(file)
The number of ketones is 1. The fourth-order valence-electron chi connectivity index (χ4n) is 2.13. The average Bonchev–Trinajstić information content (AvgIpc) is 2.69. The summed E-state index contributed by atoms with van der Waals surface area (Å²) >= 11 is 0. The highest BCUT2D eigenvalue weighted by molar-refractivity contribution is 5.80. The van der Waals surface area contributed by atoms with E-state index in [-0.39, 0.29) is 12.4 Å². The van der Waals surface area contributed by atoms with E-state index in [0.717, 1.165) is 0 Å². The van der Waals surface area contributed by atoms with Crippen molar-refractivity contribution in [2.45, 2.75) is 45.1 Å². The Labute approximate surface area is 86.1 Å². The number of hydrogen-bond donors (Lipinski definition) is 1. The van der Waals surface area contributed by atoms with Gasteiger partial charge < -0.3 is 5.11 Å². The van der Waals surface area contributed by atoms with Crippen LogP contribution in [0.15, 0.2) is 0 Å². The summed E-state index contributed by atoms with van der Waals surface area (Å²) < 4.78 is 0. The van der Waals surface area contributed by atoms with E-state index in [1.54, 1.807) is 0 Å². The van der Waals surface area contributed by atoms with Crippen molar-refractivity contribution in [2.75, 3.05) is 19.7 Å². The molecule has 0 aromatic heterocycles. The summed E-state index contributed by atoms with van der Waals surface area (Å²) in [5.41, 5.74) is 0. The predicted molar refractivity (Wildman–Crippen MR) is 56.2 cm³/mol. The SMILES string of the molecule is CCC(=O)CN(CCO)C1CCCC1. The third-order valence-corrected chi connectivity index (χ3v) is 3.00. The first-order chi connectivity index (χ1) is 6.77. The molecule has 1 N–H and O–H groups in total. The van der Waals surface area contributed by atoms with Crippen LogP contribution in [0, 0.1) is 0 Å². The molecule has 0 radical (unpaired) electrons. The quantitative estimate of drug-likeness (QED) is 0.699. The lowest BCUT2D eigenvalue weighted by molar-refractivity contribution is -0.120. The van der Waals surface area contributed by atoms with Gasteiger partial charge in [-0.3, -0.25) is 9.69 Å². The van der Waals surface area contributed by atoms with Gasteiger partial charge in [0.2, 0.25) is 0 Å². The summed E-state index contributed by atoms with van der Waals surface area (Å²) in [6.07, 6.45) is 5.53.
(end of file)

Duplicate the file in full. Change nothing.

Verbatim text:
The number of ketones is 1. The fourth-order valence-electron chi connectivity index (χ4n) is 2.13. The average Bonchev–Trinajstić information content (AvgIpc) is 2.69. The summed E-state index contributed by atoms with van der Waals surface area (Å²) >= 11 is 0. The highest BCUT2D eigenvalue weighted by molar-refractivity contribution is 5.80. The van der Waals surface area contributed by atoms with E-state index in [-0.39, 0.29) is 12.4 Å². The van der Waals surface area contributed by atoms with E-state index in [0.717, 1.165) is 0 Å². The van der Waals surface area contributed by atoms with Crippen molar-refractivity contribution in [2.45, 2.75) is 45.1 Å². The Labute approximate surface area is 86.1 Å². The number of hydrogen-bond donors (Lipinski definition) is 1. The van der Waals surface area contributed by atoms with Gasteiger partial charge < -0.3 is 5.11 Å². The van der Waals surface area contributed by atoms with Crippen LogP contribution in [0.15, 0.2) is 0 Å². The summed E-state index contributed by atoms with van der Waals surface area (Å²) < 4.78 is 0. The van der Waals surface area contributed by atoms with E-state index in [1.54, 1.807) is 0 Å². The van der Waals surface area contributed by atoms with Crippen molar-refractivity contribution in [2.75, 3.05) is 19.7 Å². The molecule has 0 aromatic heterocycles. The summed E-state index contributed by atoms with van der Waals surface area (Å²) in [5.41, 5.74) is 0. The predicted molar refractivity (Wildman–Crippen MR) is 56.2 cm³/mol. The SMILES string of the molecule is CCC(=O)CN(CCO)C1CCCC1. The third-order valence-corrected chi connectivity index (χ3v) is 3.00. The first-order chi connectivity index (χ1) is 6.77. The molecule has 1 N–H and O–H groups in total. The van der Waals surface area contributed by atoms with Crippen LogP contribution in [0, 0.1) is 0 Å². The molecule has 0 radical (unpaired) electrons. The quantitative estimate of drug-likeness (QED) is 0.699. The lowest BCUT2D eigenvalue weighted by molar-refractivity contribution is -0.120. The van der Waals surface area contributed by atoms with Gasteiger partial charge in [-0.3, -0.25) is 9.69 Å². The van der Waals surface area contributed by atoms with Gasteiger partial charge in [0.2, 0.25) is 0 Å². The summed E-state index contributed by atoms with van der Waals surface area (Å²) in [6.07, 6.45) is 5.53.